Most of my friends are adamant January is the absolute worst month of the year. A 31 day-month after that half-steam month of December… Too long a month to be hit with after the festive season. The 3rd Monday of January being classed as the most depressing day of the year doesn’t help either.
From my perspective, January is the month of renewal: taking the Christmas decos down, facing a new year that I always envisage will be better than the last. And after a peculiar 2020, we do have reasons to make the most of 2021. So, this year we’re delighted January is welcoming Mauda! A new adaptive fashion brand, from Scotland to the world!
That’s not to say the January blues won’t hit or that we should disregard them. The unprecedented challenges from this pandemic have had a terrible impact on everyone’s lives, but it has been even more impactful on vulnerable groups. Added to that, our younger generations are now more exposed to virtual socialisation than ever before. Being the children of the digital era, they were born tech-savvy and it’s difficult to keep up with what’s happening across the world wide web. That’s why it’s ever more important to promote electronic maturity, ensuring healthy online habits that can protect them from unwanted interactions.
Wrongdoing should obviously be reported, but prevention is always a safer option. That’s our aim with the Young & e-mature campaign. A play on words to promote e-maturity. Being young implies maturity is a work-in-progress, but when you’re born within a digital reality you’re one step ahead in growing that electronic maturity. Being aware is key, so here’s 5 things that you can do to get you started:
1. Keep personal information private
Social media shouldn’t need all your phone numbers, email and physical addresses, full name, etc. Where the information is not mandatory simply don’t add it. You can still have your personal information on your profile, but set it to private.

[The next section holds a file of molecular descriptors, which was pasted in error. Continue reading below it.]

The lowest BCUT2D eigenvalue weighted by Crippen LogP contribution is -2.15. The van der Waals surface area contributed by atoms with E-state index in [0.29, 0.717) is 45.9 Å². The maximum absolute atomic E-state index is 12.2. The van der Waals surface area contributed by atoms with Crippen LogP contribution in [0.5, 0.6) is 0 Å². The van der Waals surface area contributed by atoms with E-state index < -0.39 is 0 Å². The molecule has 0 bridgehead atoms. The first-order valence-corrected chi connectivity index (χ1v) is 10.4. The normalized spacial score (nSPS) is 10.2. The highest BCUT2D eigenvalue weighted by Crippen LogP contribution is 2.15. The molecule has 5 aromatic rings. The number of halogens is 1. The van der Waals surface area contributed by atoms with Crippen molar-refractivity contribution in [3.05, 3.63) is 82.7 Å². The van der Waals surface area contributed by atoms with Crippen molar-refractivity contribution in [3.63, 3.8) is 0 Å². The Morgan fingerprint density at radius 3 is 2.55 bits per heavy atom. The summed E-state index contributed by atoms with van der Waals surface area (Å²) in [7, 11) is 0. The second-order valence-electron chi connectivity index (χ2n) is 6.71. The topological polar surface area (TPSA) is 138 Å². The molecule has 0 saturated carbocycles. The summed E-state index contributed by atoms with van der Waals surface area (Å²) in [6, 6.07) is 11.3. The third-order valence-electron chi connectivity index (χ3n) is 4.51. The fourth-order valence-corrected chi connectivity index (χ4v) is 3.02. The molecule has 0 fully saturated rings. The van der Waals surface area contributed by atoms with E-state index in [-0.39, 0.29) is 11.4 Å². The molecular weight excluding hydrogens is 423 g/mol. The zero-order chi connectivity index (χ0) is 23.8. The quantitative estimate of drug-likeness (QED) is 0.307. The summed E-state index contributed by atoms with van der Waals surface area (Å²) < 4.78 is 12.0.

2. Review your social media privacy settings
You’re in control of who can see your posts or profile. Review your social privacy settings regularly and manage who can see your posts and interact with you on social media. You may be young, but you’re also e-mature.
3. Friends and followers
Although accepting friends and followers can be a tempting networking strategy, chances are you may be interacting with a very small group of people anyway. It’s easier to manage any negative experiences when there’s a more restricted group of people you trust. Ask yourself: do you really know everyone in your network? Do you have the means to validate the new friends and followers are who they say they are? If the answer is no, then maybe there’s little value allowing those people into your network.
4. Checking in
It’s great to share where we are and who we are with, but checking in on social media is also giving your exact whereabouts to people who may not have your best interests at heart. If you really want to share a special place you visited, do it AFTERWARDS. That way you’re still sharing the great pics and experience you had without giving away your whereabouts in real time.
5. Think before you share
Even if you only have close friends in your networks anything you share on social media can get into the wrong hands. So, before you post or share something online consider whether you’re happy that everyone on planet Earth sees it. Most memes don’t want to be a meme themselves. Young & e-mature.
But remember, live and have fun. For each item sold, 5% will go to the See Me Programme (Scottish Association for Mental Health).